2. The principal points which distinguish the Greek church from the Latin, are as follows: they maintain that the Holy Ghost proceeds from the Father only, and not from the Father and Son. They disown the authority of the pope, and deny that the church of Rome is the only true catholic church. They do not affect the character of infallibility, and utterly disallow works of supererogation, and indulgences. They admit of prayers and services for the dead, as an ancient and pious custom; but they will not admit the doctrine of purgatory, nor determine any thing dogmatically concerning the state of departed souls. In baptism they practise triune immersion, or dip three times; but some, as the Georgians, defer the baptism of their children till they are three, four, or more years of age. The chrism, or baptismal unction, immediately follows baptism. This chrism, solemnly consecrated on Maunday Thursday, is called the unction with ointment, and is a mystery peculiar to the Greek communion, holding the place of confirmation in that of the Roman: it is styled, “the seal of the gift of the Holy Ghost.” They administer the Lord’s Supper in both kinds, dipping the bread in the cup of wine, in which a small portion of warm water is also inserted. They give it both to the clergy and laity, and to children after baptism. They exclude confirmation and extreme unction out of the number of sacraments; but they use the holy oil, which is not confined to persons in the close of life, like extreme unction, but is administered, if required, to all sick persons. Three priests, at least, are required to administer this sacrament, each priest, in his turn, anointing the sick person, and praying for his recovery. They deny auricular confession to be a divine command; but practise confession attended with absolution, and sometimes penance. Though they believe in transubstantiation, or rather consubstantiation, they do not worship the elements. They pay a secondary kind of adoration to the virgin and other saints. They do not admit of images or figures in bas-relief, or embossed work; but use paintings and silver shrines. They admit matrimony to be a sacrament, and celebrate it with great formality. Their secular clergy, under the rank of bishops, are allowed to marry once, and laymen twice; but fourth marriages they hold in abomination. They observe a great number of holy days, and keep four fasts in the year more solemn than the rest, of which Good Friday is the chief.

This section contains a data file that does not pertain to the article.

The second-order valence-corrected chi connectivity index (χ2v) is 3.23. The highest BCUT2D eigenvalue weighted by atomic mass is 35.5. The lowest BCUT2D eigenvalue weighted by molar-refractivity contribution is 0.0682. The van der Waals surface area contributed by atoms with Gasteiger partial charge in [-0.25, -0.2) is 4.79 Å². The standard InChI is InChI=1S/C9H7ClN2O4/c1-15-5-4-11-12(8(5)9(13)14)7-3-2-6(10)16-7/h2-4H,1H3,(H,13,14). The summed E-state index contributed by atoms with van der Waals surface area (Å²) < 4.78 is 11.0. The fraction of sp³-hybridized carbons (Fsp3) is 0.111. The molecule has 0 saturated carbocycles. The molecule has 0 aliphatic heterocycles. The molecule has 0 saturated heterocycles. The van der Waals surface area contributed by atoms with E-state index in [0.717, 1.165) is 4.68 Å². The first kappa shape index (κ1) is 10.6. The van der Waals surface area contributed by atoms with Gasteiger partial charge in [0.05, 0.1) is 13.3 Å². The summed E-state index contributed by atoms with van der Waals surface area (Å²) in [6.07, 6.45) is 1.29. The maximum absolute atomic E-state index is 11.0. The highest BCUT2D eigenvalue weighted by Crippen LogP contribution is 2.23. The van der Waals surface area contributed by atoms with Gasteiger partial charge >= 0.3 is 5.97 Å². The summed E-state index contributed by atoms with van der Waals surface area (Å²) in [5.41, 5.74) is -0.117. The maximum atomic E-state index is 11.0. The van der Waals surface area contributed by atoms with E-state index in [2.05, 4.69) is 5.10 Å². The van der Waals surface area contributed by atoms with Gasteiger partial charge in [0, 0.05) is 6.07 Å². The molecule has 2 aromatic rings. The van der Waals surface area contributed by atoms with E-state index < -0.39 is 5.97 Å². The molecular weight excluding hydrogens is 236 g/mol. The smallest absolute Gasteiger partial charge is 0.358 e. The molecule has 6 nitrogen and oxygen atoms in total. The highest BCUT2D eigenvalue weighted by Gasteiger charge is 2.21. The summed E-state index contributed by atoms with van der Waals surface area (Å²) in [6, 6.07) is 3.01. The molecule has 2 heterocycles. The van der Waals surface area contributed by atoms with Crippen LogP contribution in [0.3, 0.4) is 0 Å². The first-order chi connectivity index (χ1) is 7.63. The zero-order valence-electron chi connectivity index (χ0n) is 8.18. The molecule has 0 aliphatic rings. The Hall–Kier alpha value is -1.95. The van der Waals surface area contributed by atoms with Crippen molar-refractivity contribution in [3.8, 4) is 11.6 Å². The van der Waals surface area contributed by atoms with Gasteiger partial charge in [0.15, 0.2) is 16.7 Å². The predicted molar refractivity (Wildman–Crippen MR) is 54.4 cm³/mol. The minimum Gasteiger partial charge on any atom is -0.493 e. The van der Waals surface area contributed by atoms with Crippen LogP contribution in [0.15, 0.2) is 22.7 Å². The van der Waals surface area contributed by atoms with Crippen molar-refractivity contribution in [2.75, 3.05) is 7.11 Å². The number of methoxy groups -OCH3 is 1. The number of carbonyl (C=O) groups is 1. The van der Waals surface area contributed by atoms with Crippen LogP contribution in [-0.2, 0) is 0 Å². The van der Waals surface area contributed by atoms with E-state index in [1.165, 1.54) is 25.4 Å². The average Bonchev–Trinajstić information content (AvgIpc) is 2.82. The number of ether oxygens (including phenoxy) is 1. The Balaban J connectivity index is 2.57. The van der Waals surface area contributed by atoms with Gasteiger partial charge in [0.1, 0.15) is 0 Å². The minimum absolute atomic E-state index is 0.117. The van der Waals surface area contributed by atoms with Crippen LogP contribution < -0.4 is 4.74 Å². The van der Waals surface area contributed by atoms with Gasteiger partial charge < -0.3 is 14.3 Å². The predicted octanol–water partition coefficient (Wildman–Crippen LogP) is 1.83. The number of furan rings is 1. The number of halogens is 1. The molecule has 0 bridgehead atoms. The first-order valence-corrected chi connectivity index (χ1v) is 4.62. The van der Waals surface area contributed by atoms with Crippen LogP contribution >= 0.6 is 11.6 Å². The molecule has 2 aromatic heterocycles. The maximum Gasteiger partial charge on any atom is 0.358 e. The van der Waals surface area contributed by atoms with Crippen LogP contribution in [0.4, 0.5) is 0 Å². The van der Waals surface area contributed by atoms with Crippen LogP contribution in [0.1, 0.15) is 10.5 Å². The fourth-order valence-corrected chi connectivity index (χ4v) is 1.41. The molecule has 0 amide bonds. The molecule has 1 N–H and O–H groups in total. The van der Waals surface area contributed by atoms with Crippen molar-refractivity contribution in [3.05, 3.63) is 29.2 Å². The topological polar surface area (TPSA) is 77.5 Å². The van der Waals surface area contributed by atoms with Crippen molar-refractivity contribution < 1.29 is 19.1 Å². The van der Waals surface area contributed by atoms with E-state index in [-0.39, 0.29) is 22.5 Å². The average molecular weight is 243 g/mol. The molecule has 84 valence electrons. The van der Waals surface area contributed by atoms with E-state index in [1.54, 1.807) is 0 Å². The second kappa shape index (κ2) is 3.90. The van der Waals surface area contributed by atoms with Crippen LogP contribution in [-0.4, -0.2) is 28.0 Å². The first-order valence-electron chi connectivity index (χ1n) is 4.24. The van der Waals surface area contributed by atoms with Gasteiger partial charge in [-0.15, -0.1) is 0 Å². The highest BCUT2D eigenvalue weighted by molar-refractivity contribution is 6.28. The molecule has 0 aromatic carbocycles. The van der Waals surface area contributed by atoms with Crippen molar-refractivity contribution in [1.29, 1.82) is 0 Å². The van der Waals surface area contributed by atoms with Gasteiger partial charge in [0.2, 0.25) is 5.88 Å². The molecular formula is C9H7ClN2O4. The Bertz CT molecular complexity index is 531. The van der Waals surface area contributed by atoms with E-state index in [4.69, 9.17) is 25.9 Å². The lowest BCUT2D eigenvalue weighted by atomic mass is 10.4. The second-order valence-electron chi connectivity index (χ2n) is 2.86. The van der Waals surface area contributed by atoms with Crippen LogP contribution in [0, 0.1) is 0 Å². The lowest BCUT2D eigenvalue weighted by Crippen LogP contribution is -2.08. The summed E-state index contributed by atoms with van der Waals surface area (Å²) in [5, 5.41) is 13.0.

3. The service of the Greek church is too long and complicated to be particularly described in this work; the greater part consists in psalms and hymns. Five orders of priesthood belong to the Greek church; namely, bishops, priests, deacons, sub-deacons, and readers; which last includes singers, &c. The episcopal order is distinguished by the titles of metropolitan, archbishops, and bishops. The head of the Greek church, the patriarch of Constantinople, is elected by twelve bishops, who reside nearest that famous capital. This prelate calls councils by his own authority to govern the church. The other patriarchs are those of Jerusalem, Antioch, and Alexandria, all nominated by the patriarch of Constantinople, who enjoys a most extensive jurisdiction. For the administration of ecclesiastical affairs, a synod, convened monthly, is composed of the heads of the church resident in Constantinople. In this assembly, the patriarch of Constantinople presides, with those of Antioch and Jerusalem, and twelve archbishops. In regard to discipline and worship, the Greek church has the same division of the clergy into regular and secular, the same spiritual jurisdiction of bishops and their officials, the same distinction of ranks and offices, with the church of Rome.